Rayleigh number (for a uniform wall heating flux)
In fluid mechanics, the Rayleigh number (Ra) for a fluid is a dimensionless number associated with buoyancy-driven flow, also known as free convection or natural convection. When the Rayleigh number is below a critical value for that fluid, heat transfer is primarily in the form of conduction; when it exceeds the critical value, heat transfer is primarily in the form of convection.
The Rayleigh number is named after Lord Rayleigh and is defined as the product of the Grashof number, which describes the relationship between buoyancy and viscosity within a fluid, and the Prandtl number, which describes the relationship between momentum diffusivity and thermal diffusivity. Hence the Rayleigh number itself may also be viewed as the ratio of buoyancy and viscosity forces multiplied by the ratio of momentum and thermal diffusivities.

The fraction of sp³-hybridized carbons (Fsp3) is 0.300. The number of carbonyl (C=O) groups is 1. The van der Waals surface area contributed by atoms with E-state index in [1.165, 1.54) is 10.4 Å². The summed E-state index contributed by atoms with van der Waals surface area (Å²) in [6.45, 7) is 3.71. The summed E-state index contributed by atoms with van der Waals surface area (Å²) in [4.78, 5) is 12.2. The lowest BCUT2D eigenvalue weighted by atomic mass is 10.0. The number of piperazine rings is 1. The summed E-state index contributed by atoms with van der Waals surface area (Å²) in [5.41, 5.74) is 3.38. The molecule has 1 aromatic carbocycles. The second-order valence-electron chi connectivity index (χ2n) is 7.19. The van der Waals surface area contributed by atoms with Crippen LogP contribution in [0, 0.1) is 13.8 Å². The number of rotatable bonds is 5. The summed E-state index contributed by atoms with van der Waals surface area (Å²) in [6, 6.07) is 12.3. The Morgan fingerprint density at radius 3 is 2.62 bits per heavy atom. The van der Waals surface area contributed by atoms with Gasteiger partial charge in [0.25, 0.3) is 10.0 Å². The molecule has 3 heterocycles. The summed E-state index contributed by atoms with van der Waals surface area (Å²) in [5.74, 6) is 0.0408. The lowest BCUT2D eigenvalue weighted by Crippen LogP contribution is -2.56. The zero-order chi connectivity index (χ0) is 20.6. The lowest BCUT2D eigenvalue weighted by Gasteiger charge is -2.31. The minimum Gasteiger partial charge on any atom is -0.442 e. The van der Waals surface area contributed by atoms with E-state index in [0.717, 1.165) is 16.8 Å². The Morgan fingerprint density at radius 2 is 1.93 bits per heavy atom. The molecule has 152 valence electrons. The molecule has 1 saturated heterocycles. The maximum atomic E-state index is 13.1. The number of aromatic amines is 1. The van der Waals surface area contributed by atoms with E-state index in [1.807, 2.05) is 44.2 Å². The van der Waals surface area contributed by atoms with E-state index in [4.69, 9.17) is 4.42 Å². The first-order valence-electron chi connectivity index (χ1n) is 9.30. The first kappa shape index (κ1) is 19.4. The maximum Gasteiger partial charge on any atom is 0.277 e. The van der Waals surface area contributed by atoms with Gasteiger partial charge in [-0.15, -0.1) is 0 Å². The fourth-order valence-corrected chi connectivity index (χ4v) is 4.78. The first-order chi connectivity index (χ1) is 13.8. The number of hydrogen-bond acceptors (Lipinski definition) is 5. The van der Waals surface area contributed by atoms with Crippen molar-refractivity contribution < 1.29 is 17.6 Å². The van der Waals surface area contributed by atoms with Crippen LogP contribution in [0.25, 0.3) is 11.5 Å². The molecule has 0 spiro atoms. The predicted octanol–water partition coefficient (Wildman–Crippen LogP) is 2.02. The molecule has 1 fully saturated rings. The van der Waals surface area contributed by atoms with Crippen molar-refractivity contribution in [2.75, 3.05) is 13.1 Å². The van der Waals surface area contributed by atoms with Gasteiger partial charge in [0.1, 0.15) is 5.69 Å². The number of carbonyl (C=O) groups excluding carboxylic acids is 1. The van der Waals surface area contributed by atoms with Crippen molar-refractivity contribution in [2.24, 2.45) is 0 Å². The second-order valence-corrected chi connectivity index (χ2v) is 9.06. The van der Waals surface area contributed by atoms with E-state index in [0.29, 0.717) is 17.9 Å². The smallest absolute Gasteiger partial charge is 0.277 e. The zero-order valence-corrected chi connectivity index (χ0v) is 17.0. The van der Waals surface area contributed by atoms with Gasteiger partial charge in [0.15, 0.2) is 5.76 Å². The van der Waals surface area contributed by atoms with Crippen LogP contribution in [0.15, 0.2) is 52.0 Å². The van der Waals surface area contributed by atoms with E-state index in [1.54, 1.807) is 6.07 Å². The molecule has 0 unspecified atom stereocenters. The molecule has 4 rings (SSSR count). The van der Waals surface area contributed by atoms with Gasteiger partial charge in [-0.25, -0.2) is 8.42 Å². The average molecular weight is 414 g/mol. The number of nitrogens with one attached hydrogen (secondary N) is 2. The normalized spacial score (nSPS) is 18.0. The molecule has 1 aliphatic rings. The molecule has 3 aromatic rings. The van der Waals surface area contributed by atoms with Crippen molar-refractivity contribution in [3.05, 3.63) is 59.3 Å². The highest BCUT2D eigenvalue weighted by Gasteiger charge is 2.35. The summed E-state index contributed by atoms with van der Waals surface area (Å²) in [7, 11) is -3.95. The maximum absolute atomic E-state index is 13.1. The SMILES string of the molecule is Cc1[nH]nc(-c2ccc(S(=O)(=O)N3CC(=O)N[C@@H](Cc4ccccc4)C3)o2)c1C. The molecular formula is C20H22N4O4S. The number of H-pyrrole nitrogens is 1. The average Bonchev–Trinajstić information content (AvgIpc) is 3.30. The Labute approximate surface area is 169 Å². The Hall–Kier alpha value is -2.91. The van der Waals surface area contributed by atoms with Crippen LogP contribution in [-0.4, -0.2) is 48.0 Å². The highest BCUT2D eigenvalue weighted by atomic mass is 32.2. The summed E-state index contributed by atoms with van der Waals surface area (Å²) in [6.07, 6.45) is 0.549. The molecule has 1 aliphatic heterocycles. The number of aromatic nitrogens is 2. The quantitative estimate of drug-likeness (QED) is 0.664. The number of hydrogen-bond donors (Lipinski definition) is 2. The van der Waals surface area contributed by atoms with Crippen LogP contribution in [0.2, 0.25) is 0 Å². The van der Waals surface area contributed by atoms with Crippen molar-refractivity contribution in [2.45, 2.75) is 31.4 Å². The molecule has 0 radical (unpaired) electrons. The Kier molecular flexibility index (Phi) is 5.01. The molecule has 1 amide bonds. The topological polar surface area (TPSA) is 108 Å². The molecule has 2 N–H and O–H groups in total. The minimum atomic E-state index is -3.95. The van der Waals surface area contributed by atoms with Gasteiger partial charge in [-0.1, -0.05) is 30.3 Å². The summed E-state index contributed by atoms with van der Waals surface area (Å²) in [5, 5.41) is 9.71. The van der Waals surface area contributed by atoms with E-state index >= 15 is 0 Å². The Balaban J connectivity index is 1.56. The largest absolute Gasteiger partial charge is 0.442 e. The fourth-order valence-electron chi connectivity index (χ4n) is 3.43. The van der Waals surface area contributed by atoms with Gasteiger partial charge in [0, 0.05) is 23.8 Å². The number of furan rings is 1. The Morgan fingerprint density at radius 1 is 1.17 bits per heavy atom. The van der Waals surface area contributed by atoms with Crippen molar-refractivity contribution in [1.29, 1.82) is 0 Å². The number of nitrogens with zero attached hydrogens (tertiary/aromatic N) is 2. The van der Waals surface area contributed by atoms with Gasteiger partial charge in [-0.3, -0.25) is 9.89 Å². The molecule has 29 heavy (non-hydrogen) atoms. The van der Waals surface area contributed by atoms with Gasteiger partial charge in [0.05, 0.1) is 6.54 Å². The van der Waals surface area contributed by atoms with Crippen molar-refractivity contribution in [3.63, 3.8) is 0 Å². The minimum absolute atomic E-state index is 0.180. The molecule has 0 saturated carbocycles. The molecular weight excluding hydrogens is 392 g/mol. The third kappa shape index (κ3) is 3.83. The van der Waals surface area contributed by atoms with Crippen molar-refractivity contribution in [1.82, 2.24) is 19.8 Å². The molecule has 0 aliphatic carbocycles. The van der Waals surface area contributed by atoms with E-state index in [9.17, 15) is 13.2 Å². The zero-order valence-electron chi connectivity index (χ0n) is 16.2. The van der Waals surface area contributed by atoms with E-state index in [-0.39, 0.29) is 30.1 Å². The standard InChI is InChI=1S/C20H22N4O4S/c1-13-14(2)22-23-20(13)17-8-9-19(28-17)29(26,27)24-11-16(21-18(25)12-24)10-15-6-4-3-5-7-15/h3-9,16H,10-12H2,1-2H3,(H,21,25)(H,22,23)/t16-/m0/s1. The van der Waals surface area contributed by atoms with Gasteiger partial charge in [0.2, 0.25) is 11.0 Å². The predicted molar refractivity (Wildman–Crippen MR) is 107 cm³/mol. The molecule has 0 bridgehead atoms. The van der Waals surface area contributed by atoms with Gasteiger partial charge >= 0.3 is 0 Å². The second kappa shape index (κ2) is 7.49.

For a uniform wall heating flux, the modified Rayleigh number is defined as shown here.
For most engineering purposes, the Rayleigh number is large, somewhere around 10^6 to 10^8.Related formulas
|Rayleigh number for characteristic length x (dimensionless)
|thermal expansion coefficient (equals to 1/T, for ideal gases, where T is absolute temperature) (1/K)
|uniform surface heat flux (W/m2)
|kinematic viscosity (m2/s)
|thermal diffusivity (m2/s)
|thermal conductivity (W/m*K)
|characteristic length (m)